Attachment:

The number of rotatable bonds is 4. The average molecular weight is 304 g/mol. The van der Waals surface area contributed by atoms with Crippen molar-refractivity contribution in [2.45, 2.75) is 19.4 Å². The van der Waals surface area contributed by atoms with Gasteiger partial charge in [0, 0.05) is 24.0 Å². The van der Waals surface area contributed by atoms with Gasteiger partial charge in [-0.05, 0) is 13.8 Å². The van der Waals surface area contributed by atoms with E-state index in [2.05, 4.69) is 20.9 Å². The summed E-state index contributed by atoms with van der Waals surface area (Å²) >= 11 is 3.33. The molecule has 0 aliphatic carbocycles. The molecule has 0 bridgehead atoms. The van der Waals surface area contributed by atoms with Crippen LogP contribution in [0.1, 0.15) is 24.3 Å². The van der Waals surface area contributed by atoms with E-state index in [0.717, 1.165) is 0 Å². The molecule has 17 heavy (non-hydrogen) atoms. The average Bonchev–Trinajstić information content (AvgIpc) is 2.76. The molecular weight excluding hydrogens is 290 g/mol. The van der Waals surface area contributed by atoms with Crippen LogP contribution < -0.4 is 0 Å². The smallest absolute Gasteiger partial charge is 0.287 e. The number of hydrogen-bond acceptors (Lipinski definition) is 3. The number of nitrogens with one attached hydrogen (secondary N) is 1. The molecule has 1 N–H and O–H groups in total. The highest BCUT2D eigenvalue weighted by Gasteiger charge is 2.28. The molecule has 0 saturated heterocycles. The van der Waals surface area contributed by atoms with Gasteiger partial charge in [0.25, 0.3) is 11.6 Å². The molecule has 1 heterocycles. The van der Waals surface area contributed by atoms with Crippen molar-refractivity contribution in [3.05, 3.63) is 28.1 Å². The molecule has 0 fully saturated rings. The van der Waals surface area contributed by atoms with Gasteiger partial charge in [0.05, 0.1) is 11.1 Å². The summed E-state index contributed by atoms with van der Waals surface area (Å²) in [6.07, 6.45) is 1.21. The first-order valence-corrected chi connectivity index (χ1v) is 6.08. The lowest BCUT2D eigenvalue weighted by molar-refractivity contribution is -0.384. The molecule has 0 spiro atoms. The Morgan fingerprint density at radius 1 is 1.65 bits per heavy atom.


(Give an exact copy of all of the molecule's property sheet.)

The number of rotatable bonds is 4. The average molecular weight is 304 g/mol. The van der Waals surface area contributed by atoms with Crippen molar-refractivity contribution in [2.45, 2.75) is 19.4 Å². The van der Waals surface area contributed by atoms with Gasteiger partial charge in [0, 0.05) is 24.0 Å². The van der Waals surface area contributed by atoms with Gasteiger partial charge in [-0.05, 0) is 13.8 Å². The van der Waals surface area contributed by atoms with E-state index in [2.05, 4.69) is 20.9 Å². The summed E-state index contributed by atoms with van der Waals surface area (Å²) >= 11 is 3.33. The molecule has 0 aliphatic carbocycles. The molecule has 0 bridgehead atoms. The van der Waals surface area contributed by atoms with Crippen LogP contribution in [0.1, 0.15) is 24.3 Å². The van der Waals surface area contributed by atoms with E-state index in [0.717, 1.165) is 0 Å². The molecule has 17 heavy (non-hydrogen) atoms. The average Bonchev–Trinajstić information content (AvgIpc) is 2.76. The molecular weight excluding hydrogens is 290 g/mol. The van der Waals surface area contributed by atoms with Crippen LogP contribution < -0.4 is 0 Å². The smallest absolute Gasteiger partial charge is 0.287 e. The number of hydrogen-bond acceptors (Lipinski definition) is 3. The number of nitrogens with one attached hydrogen (secondary N) is 1. The molecule has 1 N–H and O–H groups in total. The highest BCUT2D eigenvalue weighted by Gasteiger charge is 2.28. The molecule has 0 saturated heterocycles. The van der Waals surface area contributed by atoms with Gasteiger partial charge in [0.25, 0.3) is 11.6 Å². The molecule has 1 heterocycles. The van der Waals surface area contributed by atoms with Crippen molar-refractivity contribution in [3.05, 3.63) is 28.1 Å². The molecule has 0 fully saturated rings. The van der Waals surface area contributed by atoms with Gasteiger partial charge in [0.05, 0.1) is 11.1 Å². The summed E-state index contributed by atoms with van der Waals surface area (Å²) in [6.07, 6.45) is 1.21. The first-order valence-corrected chi connectivity index (χ1v) is 6.08. The lowest BCUT2D eigenvalue weighted by molar-refractivity contribution is -0.384. The molecule has 0 spiro atoms. The Morgan fingerprint density at radius 1 is 1.65 bits per heavy atom.